The principal production of Herbert is The Temple, or Sacred Poems, and Private Ejaculations. The lines on Virtue are the best in the collection ; but even in them we find what mars all the poetry of this writer, ridiculous conceits and coarse unpleasant similes. The most sacred subject could not repress his love of fantastic imagery, or keep him for any number of consecutive verses in a serious and natural strain. It may be safely said, therefore, that his poetry alone would not have preserved his name, and that he is indebted for the reputation he enjoys to his excellent and amiable character, to his prose work, the Country Parson, and to the warm and fervent piety which gave a charm to his life, and breathes through all his writings. The following are the lines on “Virtue' already alluded to, to which we shall add a much more elaborate poem on Sunday.
Sweet day! so cool, so calm, so bright,
For thou must die.
Sweet rose! whose hue, angry and brave,
And thou must die.
Sweet spring! full of sweet days and roses
And all must die,
Then chiefly lives.
O day most calm, most bright,
Thy torch doth show the way.
The other days and thou
Till thy release appear.
Man had straight-forward gone
The which he doth not fill.
Sundays the pillars are,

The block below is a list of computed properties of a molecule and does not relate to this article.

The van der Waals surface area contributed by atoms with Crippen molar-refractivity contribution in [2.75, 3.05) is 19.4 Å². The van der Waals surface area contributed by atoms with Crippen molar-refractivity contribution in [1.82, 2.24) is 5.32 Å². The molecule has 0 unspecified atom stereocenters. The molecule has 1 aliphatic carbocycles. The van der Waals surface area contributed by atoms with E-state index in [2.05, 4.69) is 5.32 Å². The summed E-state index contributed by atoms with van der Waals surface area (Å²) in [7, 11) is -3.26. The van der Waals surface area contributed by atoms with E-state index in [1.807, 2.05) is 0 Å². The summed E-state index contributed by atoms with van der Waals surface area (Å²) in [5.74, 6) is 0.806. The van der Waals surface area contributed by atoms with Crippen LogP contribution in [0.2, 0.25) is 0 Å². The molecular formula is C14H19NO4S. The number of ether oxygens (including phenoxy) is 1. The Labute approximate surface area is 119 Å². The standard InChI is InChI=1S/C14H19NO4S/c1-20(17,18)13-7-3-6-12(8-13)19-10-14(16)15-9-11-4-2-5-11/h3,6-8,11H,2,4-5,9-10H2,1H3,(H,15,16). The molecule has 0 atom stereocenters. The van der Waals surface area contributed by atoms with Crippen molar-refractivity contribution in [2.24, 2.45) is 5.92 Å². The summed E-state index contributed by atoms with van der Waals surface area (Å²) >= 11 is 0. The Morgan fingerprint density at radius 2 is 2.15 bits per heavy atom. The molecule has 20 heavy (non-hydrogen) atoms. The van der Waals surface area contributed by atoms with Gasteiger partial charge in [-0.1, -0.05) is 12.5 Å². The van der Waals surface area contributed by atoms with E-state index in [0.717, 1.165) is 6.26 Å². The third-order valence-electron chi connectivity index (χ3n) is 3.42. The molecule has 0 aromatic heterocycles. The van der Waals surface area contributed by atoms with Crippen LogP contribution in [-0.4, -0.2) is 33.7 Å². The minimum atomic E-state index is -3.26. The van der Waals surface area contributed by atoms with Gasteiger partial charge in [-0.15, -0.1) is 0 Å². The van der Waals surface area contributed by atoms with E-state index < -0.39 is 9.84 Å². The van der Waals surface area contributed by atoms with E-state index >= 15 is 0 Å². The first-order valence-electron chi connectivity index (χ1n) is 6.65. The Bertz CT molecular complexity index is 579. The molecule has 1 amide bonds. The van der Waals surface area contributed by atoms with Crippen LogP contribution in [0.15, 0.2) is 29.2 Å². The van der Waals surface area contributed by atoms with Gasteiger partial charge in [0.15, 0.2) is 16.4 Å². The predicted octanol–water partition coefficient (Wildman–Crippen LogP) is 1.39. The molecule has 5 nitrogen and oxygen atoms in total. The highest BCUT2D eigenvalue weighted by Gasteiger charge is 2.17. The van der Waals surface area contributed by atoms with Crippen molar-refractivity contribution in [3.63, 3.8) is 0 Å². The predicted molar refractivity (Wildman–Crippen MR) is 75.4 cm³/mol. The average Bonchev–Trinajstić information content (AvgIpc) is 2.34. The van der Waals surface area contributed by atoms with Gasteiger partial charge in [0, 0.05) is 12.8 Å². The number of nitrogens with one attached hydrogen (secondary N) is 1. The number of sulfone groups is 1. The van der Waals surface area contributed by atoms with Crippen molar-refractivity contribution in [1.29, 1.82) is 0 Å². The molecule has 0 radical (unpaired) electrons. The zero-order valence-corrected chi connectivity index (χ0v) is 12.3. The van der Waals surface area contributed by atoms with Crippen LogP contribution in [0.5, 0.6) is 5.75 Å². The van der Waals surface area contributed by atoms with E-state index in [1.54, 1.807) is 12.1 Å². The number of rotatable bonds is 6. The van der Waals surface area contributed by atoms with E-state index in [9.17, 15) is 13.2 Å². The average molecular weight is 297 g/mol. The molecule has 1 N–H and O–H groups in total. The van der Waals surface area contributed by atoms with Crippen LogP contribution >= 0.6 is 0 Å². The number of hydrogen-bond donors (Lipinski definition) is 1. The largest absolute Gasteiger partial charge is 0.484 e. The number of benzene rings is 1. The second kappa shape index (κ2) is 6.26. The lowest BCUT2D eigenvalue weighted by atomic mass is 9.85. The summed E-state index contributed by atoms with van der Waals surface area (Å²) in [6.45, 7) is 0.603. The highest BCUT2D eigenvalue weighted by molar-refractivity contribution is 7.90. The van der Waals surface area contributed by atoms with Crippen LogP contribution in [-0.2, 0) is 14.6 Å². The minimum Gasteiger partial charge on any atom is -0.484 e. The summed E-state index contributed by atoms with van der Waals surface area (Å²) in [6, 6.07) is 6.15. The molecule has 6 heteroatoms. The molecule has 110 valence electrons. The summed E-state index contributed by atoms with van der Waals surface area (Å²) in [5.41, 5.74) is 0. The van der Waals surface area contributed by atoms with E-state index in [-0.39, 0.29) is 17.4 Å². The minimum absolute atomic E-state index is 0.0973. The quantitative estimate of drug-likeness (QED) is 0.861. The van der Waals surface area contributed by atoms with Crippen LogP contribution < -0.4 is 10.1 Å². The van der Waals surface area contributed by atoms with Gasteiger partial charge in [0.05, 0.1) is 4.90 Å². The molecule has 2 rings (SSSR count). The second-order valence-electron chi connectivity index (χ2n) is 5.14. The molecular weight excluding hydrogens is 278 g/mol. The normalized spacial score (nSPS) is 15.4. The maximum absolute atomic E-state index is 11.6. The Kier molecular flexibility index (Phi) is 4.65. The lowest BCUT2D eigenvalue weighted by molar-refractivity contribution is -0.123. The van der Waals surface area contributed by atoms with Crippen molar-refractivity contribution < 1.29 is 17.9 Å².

Which parts their ranks and orders.
The Sundays of man's life,
More plentiful than hope.
This day my Saviour rose,
Who want herbs for their wound.
The rest of our creation
And did unhinge that day.
The brightness of that day
And fit for paradise.
Thou art a day of mirth:
Fly hand in hand to heaven.
ROBERT HERRICK, one of the most exquisite of the early English lyrical poets, was born in Cheapside, London, in 1591. He was educated at the university of Cambridge, and having taken orders, was presented, by Charles the First, in 1629, to the vicarage of Dean Prior, in Devonshire. After residing about twenty years in this rural parish, Herrick was ejected from his living by the storms of the civil war; but whatever regret the poet may have felt on being turned adrift upon the world, he could have experienced little pain on parting with his parishioners, whom he describes as a “wild amphibious race, almost as rude as savages, and churlish as the seas.' Herrick, at the same time, gives us a glimpse of his own character :
Born I was to meet with age,
Drinking wine and crown'd with flowers. So light and genial a temperament would enable the poet to ride out the storm in comparative composure.
Herrick published his Noble Numbers, or Pious Pieces, in 1647, which must have been about the time that he lost his vicarage. In the following year appeared The Hesperides, or the Works, both Humane and Divine, of Robert Herrick, Esquire. The clerical prefix to his name seems now to have been abandoned by the poet, and there are certainly many pieces in his second volume which would not become one ministering at the altar, or belonging to the sacred profession. He now took up his residence in West